The Malta Independent 30 July 2021, Friday

TMID Editorial: Economic vision - Striking the right balance

Saturday, 17 July 2021, 08:08 Last update: about 13 days ago

Many interesting and relevant points were raised on Thursday during a public consultation conference organised by MIMCOL on the country’s economic vision for the next ten years.

The vision, unveiled some weeks back, aims to boost Malta’s economic growth in the coming years, but also aims to strike a balance between the economy and the environment.

Thursday’s conference focused on infrastructure and investment, not only in terms of industry, manufacture, tourism and connectivity but also on how this can be achieved with minimal negative impact on the country’s environment.

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Several good ideas were discussed during the event – ideas that will hopefully become part of this strategy.

It was argued that Malta will be seeking to attract more foreign investment, particularly in the digital and manufacturing sectors.

New companies coming to Malta will require somewhere to work from, and it is inevitable that our industrial areas will grow. But the government is looking to make the best use of these spaces, and the concept of building upwards is one that is being favourably looked upon. This means that spaces that currently house one company could house three, four or even more. This is certainly the way to go in a country as small and as built up as ours.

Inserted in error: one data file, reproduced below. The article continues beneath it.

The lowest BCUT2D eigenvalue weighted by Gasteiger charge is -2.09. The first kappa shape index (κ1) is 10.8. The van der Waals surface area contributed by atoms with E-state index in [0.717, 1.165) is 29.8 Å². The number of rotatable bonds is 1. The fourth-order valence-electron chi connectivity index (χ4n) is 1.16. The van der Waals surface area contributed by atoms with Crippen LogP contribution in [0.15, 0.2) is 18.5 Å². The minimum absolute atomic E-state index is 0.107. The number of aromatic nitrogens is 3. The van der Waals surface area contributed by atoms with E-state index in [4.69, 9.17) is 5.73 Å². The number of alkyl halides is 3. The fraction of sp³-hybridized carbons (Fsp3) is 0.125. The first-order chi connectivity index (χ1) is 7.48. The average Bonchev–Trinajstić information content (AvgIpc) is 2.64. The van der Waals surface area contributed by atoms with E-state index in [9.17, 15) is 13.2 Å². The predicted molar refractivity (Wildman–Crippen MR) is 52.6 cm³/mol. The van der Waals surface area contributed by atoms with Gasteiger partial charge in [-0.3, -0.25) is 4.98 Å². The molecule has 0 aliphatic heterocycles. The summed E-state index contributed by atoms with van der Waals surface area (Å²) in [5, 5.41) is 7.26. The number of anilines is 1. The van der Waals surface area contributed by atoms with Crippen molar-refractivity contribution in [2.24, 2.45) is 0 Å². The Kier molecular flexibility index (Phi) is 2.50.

Another point of focus was the need to invest in new green public areas. The government is acknowledging that the wellbeing of our citizens is as important as economic growth. While it will not be easy to find a lot of urban spaces that can be turned green, this can certainly be achieved with a change in mentality.

As one speaker pointed out, until a few years ago one could not even imagine Pjazza Tritoni or Castille Square being pedestrianised. Yet they were, and it was not the end of the world. This concept should now be ‘exported’ to other localities around Malta and Gozo.

The need to keep investing in digital infrastructure was also discussed. If we are to attract more companies working in this field, we must have the necessary infrastructure in place. In this regard, the private sector has already made a lot of progress, including with the provision of a strong internet connection and the introduction of 5G.

During the conference, Transport Malta also acknowledged that the road improvement projects, although necessary, will not solve the traffic problem, and we must now look at a mass transport system.

More importantly, there will be more investment electric charging pillars, so that the shift to electric vehicles can go beyond being a pilot project. As another speaker said, we cannot invest in this infrastructure gradually, as the need for electric cars increases. In fact, we need to have this infrastructure in place as soon as possible, to encourage this shift.

The recent grey listing by the FATF was also discussed, with speakers from the private sectors stressing the need for more enforcement and better laws and regulations. Reputation is key to attract more investment to Malta, and past mistakes cannot be repeated.

Thursday’s conference was one in a series of meetings held with private stakeholders over the past weeks. The vision unveiled by government a few weeks ago is already heading in the right direction. One hopes that the valid suggestions put forward during this consultation exercise will be positively considered and included in the country’s vision for the post-pandemic years.

 

 

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